A user might deliberately choose to install a tool that, say, shows prices from competitors whenever they're on a major shopping website.
Or they might accidentally install a tool that came bundled with an application that they actually wanted -- and agreed to the terms and conditions without reading them.
"The ad injection is not criminal," said Elias Manousos, CEO at security vendor RiskIQ, which tracks malvertising and other external Web-based threats.
It's when the ad injectors are installed by malware that it's illegal, he said. Otherwise, there's no law on the books that protect the consumers.
"There are deceptive trade practices that the FTC enforces, but it's pretty weak," he said. And if a particular injected ad is illegal in a particular state, it's hard to prove because it's difficult to catch anyone in the act.
The advertising networks are interlinked in a byzantine web of relationships that make it hard to locate the exact point at which an ad went from a legitimate ad to an injected ad.
"The ad ecosystem is very, very private about who their customers are and who their publishers are," said Manousos. "So it's very easy to turn a blind eye to where the problems are coming from and it allows them to monetize their unethical installs."
He estimated the size of the injected ad industry at between $1 billion and $4 billion globally.
"Our approach is to help customers find who the bad actors are, and eliminate them," he said.
According to Google, 77 percent of all injected ads get funneled through three major intermediaries that connect the legitimate ad networks with the less savory ones: DealTime, PriceGrabber, and BizRate.
"They serve as the single critical bottleneck before ad injection traffic enters the ad ecosystem and becomes indistinguishable from legitimate consumer interest," wrote Google research scientist Kurt Thomas in a recent research paper about ad injection. "We have begun to reach out to these major intermediaries as well as the brands impacted by ad injection to alert them of the possibility of receiving ad injection traffic."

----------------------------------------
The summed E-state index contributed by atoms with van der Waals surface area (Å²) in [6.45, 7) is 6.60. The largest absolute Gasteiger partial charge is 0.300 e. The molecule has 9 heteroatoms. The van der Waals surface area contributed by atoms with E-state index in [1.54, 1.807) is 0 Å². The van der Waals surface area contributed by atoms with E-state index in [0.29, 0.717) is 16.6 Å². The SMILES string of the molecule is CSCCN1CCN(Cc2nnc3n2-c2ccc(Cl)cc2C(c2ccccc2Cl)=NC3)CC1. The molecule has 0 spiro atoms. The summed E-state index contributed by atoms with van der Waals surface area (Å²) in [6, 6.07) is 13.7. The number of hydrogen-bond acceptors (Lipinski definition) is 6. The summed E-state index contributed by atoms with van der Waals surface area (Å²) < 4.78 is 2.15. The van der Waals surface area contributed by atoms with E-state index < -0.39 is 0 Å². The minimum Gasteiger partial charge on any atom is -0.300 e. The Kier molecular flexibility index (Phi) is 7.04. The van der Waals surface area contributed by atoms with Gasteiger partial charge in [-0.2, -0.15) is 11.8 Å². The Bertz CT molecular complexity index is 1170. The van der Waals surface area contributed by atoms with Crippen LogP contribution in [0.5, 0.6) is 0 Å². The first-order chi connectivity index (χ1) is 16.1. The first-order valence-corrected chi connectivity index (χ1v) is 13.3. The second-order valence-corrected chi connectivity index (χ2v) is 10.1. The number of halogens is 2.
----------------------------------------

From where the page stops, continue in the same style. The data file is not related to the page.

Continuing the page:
Google also identified Sears, Walmart, Target and Ebay as some of the companies most victimized by ad injectors. Ironically, Ebay also owns Dealtime.
As of deadline, Ebay has not responded to a request for comment.
What can you do?
According to Google research scientist Kurt Thomas, website owners can protect their sites in a few ways.
"Developers can measure their own ad injection levels by executing our client-side measurement, or go one step further and prevent or revert DOM modifications produced by ad injectors," he wrote in a recent research paper. "Equally important, if websites switched to HSTS it would prevent network providers and HTTP-only binary proxies from intercepting and tampering with client traffic."
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